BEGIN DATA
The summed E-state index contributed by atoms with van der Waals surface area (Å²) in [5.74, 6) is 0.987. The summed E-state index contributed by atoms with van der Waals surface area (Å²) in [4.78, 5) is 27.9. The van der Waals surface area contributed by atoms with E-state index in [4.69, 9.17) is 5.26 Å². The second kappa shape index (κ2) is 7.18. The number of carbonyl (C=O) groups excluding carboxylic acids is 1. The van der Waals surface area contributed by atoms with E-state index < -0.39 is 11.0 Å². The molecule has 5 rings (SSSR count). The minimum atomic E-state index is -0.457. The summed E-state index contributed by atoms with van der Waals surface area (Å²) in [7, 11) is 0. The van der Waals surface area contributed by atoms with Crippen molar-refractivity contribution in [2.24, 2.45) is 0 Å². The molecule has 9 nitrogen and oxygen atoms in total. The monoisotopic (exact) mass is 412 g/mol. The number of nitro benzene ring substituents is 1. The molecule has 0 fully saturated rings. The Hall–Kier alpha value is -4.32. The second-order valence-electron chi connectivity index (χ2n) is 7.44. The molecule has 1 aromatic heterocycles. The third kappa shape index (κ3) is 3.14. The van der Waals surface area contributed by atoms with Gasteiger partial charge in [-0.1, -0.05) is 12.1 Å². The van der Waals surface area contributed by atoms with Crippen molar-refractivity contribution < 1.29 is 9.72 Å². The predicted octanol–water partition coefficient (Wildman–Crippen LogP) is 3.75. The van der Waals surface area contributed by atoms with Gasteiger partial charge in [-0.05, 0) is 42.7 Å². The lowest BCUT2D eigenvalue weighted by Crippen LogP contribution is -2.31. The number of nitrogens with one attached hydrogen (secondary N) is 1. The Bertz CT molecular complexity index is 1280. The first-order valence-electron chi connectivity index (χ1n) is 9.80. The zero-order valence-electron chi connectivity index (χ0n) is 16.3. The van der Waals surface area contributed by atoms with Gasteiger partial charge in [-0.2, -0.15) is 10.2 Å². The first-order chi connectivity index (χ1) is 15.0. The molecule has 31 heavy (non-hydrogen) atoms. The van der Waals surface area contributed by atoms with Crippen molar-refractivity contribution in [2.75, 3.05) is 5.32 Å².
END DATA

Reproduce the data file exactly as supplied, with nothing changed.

The summed E-state index contributed by atoms with van der Waals surface area (Å²) in [5.74, 6) is 0.987. The summed E-state index contributed by atoms with van der Waals surface area (Å²) in [4.78, 5) is 27.9. The van der Waals surface area contributed by atoms with E-state index in [4.69, 9.17) is 5.26 Å². The second kappa shape index (κ2) is 7.18. The number of carbonyl (C=O) groups excluding carboxylic acids is 1. The van der Waals surface area contributed by atoms with E-state index < -0.39 is 11.0 Å². The molecule has 5 rings (SSSR count). The minimum atomic E-state index is -0.457. The summed E-state index contributed by atoms with van der Waals surface area (Å²) in [7, 11) is 0. The van der Waals surface area contributed by atoms with Crippen molar-refractivity contribution in [2.24, 2.45) is 0 Å². The molecule has 9 nitrogen and oxygen atoms in total. The monoisotopic (exact) mass is 412 g/mol. The number of nitro benzene ring substituents is 1. The molecule has 0 fully saturated rings. The Hall–Kier alpha value is -4.32. The second-order valence-electron chi connectivity index (χ2n) is 7.44. The molecule has 1 aromatic heterocycles. The third kappa shape index (κ3) is 3.14. The van der Waals surface area contributed by atoms with Gasteiger partial charge in [-0.1, -0.05) is 12.1 Å². The van der Waals surface area contributed by atoms with Crippen molar-refractivity contribution < 1.29 is 9.72 Å². The predicted octanol–water partition coefficient (Wildman–Crippen LogP) is 3.75. The van der Waals surface area contributed by atoms with Gasteiger partial charge in [-0.05, 0) is 42.7 Å². The lowest BCUT2D eigenvalue weighted by Crippen LogP contribution is -2.31. The number of nitrogens with one attached hydrogen (secondary N) is 1. The Bertz CT molecular complexity index is 1280. The first-order valence-electron chi connectivity index (χ1n) is 9.80. The zero-order valence-electron chi connectivity index (χ0n) is 16.3. The van der Waals surface area contributed by atoms with Gasteiger partial charge in [-0.2, -0.15) is 10.2 Å². The first-order chi connectivity index (χ1) is 15.0. The molecule has 31 heavy (non-hydrogen) atoms. The van der Waals surface area contributed by atoms with Crippen molar-refractivity contribution in [2.75, 3.05) is 5.32 Å².